Roland Garros: Late Night In Paris Leaves Nadal Smiling

WASHINGTON, October 7, 2020 (by Michael Dickens)

In his 100th career French Open match, Rafael Nadal won for the 98th time on the red clay of Roland Garros and reached his 13th semifinal with a 7-6 (4), 6-4, 6-1 victory over 19-year-old Italian upstart Jannik Sinner. By the time the final point was played two hours and 49 minutes after the first serve of the quarterfinal match, the clock struck 1:26 a.m.

Thank goodness for the lights at the refurbished crown jewel of Stade Roland Garros that enabled the latest finish in French Open history. In fact, the lights helped to ensure that all five matches that were on Tuesday’s order of play got completed, both with the roof closed – as it was at the start of the day – and open, which it was by the end of the day.

“Thank you very much for staying late under these tough conditions out here tonight,” Nadal said during an on-court interview. He appeared tired but still managed a smile and endeared the few hundred fans who remained by speaking a few words in French. “Sinner is a very young talent. … It was tough at the end of the first set to break him back at 6-5. He was hitting the ball very hard. It was difficult for me to pull him out of position. …

I’m very, very happy to be in the semifinals again here at Roland Garros.”

Sinner, the reigning Next Gen ATP Finals champion, showed great poise and determination in hanging in with the King of Clay during the early going. However, Nadal, who has been in tremendous form during the Paris fortnight, came on strong as the match grew older.

Nadal hit 37 winners and 33 unforced errors. He broke sinner six times in eight tries and saved six of the eight break points he faced. Sinner finished with 31 winners and committed 44 unforced errors. Nadal outpointed Sinner 106-84.

With his latest triumph, Nadal has not lost a set en route to his 13th semifinal in 16 French Open appearances dating back to 2005. He’s dropped just 34 games in 15 sets stretched over five matches in this year’s tournament. He’ll have Wednesday and Thursday to rest before meeting No. 12 seed Diego Schwartzman in the semifinal round on Friday.

Cinderella run continues for Swiatek

Teen queen Iga Swiatek, the darling 19-year-old rising star from Warsaw, Poland, continued her dazzling run at this year’s French Open by reaching the semifinals with a 6-3, 6-1 victory over No. 159 Martina Trevisan, ending the Italian qualifier’s dream week at Roland Garros. After securing her quarterfinal win, Swiatek gave her signature two thumbs up as she acknowledged the crowd and saluted them with a big smile on her face.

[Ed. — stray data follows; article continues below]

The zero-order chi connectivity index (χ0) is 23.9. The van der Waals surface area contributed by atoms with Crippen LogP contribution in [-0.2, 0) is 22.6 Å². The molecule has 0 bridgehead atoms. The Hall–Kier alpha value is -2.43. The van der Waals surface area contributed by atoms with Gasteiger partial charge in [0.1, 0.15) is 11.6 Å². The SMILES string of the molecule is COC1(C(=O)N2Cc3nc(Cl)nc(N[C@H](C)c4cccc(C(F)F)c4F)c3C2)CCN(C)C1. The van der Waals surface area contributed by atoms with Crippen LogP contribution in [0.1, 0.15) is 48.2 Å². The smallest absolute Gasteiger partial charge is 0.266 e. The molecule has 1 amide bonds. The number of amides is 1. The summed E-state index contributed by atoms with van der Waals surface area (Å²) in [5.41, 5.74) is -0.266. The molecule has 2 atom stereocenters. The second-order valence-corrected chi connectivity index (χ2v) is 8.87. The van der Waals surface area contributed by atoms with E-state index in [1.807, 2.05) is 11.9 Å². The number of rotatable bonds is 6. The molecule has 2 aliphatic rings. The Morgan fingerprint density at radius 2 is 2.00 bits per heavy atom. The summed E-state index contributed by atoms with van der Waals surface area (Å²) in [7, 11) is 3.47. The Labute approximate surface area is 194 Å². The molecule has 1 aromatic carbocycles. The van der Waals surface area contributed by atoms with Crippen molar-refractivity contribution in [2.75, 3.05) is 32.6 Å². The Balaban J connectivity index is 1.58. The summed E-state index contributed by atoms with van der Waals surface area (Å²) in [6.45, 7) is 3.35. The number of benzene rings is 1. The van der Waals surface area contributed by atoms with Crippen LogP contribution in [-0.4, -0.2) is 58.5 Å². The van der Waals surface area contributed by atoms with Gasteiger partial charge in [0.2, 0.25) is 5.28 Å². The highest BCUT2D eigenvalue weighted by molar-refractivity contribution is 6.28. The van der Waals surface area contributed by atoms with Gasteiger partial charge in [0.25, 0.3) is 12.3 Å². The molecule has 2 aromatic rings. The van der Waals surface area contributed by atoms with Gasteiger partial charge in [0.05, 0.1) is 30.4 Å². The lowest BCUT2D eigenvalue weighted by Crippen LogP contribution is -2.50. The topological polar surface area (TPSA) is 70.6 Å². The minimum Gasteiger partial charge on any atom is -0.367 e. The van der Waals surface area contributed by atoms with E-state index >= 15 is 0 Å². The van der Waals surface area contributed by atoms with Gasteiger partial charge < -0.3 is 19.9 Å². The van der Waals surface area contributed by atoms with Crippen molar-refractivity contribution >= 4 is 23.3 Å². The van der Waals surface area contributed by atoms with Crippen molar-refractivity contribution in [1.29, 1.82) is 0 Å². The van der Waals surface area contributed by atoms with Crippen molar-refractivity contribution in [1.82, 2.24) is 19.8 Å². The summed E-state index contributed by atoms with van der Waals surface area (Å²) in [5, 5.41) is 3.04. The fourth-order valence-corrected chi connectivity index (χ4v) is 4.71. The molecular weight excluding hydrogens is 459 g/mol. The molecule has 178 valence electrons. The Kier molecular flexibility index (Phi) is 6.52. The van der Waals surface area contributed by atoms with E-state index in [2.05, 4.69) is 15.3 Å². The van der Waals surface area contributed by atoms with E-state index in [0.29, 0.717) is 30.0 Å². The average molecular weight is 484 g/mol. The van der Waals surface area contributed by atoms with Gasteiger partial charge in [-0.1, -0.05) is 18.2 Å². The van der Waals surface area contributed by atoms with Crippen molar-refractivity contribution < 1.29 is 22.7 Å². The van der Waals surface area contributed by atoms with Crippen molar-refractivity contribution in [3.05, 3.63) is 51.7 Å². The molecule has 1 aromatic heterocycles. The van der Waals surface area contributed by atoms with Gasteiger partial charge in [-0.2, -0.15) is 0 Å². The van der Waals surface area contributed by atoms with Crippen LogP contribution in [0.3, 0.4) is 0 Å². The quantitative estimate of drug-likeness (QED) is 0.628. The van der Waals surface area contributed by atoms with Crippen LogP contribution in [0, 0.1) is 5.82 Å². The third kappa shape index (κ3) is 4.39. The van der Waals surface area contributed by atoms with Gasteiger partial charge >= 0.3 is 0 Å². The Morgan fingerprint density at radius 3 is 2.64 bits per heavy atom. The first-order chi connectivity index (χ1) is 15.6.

Playing in just her second French Open main draw, the 54th-ranked Swiatek became the first Polish woman in the Open Earl to advance to the Roland Garros semifinals and just the second after 1939 runner-up Jadwiga Jedrzejowska.

“I was pretty nervous,” Swiatek admitted during her virtual press conference. “I knew that my opponent also can be nervous because it was her first match on Philippe Chatrier. I remember last year when I played my first match on Philippe Chatrier. It was kind of horrible (smiling).”

That first match on Chatrier Swiatek was referring to was a 6-1, 6-0 fourth-round drubbing given her by Simona Halep in 2019. However, just two days after knocking off the World No. 2 Halep 6-1, 6-2 in 68 minutes, Swiatek was nearly as remarkable in punching her ticket for the semifinals with her triumph over Trevisan.

“I knew I’m not going to play as perfect as with Simona,” Swiatek said. “On my level, it’s impossible to keep that level of consistency. I just knew I’m going to make some mistakes at the beginning because of the conditions. I just stayed really down-to-earth and really positive.”

Swiatek hit 20 winners against 19 unforced errors, saved seven of nine break points she faced while converting six break points chances. She outpointed Trevisan 64-45.

Despite the loss, Trevisan was upbeat during her videoconference. “I’m sad for the match, but it’s an incredible two weeks for me,” she said. “So, today, I close a very important chapter of my life. Tomorrow other chapters will begin. I’m just happy.”

Meanwhile, Swiatek is still alive in doubles with partner Nicole Melichar, and has a quarterfinal match on Wednesday. “I need to rest and play doubles well,” she said. “I’m just going to not think about singles for one day.”

Schwartzman wins grueling but entertaining five-setter

Diminutive Diego Schwartzman reached his first French Open and Grand Slam singles semifinal with a much-deserved and earned 7-6 (1), 5-7, 6-7 (6), 7-6 (5), 6-3 win over reigning US Open champion and two-time French Open finalist Dominic Thiem in five hours and eight minutes on Court Philippe Chatrier Tuesday evening that was characterized by plenty of long slides and extended rallies.

The quarterfinal match between the sometimes doubles partners, No. 12 seed Schwartzman and No. 3 seed Thiem, was both grueling and entertaining – and each was able to share in and appreciate a good handshake and smile as well as a pat on the shoulder for a job well done. If it’s possible to be both shaky and solid over the course of more than five hours, Schwartzman’s your man and he’s in the semifinals against 12-time French Open champion Rafael Nadal.

Schwartzman, who was playing his fourth major quarterfinal, earned his 20th victory of the year by wearing down Thiem, appearing in his second straight five-set match after beating Hugo Gaston in a five-hour fourth-round battle on Sunday.

There were 378 points played during the match with Schwartzman winning 197 points to Thiem’s 179. Schwartzman finished with 47 winners and 62 unforced errors, while Thiem recorded 65 winners and committed 81 unforced errors.